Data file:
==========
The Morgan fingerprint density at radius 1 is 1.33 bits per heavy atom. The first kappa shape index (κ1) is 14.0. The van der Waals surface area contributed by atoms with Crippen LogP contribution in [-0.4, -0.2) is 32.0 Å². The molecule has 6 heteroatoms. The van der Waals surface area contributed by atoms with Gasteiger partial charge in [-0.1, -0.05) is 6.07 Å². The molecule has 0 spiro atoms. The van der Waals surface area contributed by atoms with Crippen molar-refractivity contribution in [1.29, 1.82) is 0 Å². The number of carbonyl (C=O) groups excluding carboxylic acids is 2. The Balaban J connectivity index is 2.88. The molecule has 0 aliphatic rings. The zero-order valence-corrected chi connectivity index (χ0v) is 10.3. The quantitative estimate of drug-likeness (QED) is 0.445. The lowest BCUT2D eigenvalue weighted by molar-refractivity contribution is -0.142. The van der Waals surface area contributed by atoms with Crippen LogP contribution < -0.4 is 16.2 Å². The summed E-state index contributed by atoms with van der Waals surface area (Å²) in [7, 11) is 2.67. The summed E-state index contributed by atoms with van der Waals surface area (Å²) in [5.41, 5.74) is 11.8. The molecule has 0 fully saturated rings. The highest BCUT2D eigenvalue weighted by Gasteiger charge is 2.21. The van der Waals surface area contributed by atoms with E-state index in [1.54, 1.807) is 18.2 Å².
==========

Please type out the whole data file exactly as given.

The Morgan fingerprint density at radius 1 is 1.33 bits per heavy atom. The first kappa shape index (κ1) is 14.0. The van der Waals surface area contributed by atoms with Crippen LogP contribution in [-0.4, -0.2) is 32.0 Å². The molecule has 6 heteroatoms. The van der Waals surface area contributed by atoms with Gasteiger partial charge in [-0.1, -0.05) is 6.07 Å². The molecule has 0 spiro atoms. The van der Waals surface area contributed by atoms with Crippen molar-refractivity contribution in [1.29, 1.82) is 0 Å². The number of carbonyl (C=O) groups excluding carboxylic acids is 2. The Balaban J connectivity index is 2.88. The molecule has 0 aliphatic rings. The zero-order valence-corrected chi connectivity index (χ0v) is 10.3. The quantitative estimate of drug-likeness (QED) is 0.445. The lowest BCUT2D eigenvalue weighted by molar-refractivity contribution is -0.142. The van der Waals surface area contributed by atoms with Crippen LogP contribution < -0.4 is 16.2 Å². The summed E-state index contributed by atoms with van der Waals surface area (Å²) in [7, 11) is 2.67. The summed E-state index contributed by atoms with van der Waals surface area (Å²) in [5.41, 5.74) is 11.8. The molecule has 0 fully saturated rings. The highest BCUT2D eigenvalue weighted by Gasteiger charge is 2.21. The van der Waals surface area contributed by atoms with E-state index in [1.54, 1.807) is 18.2 Å².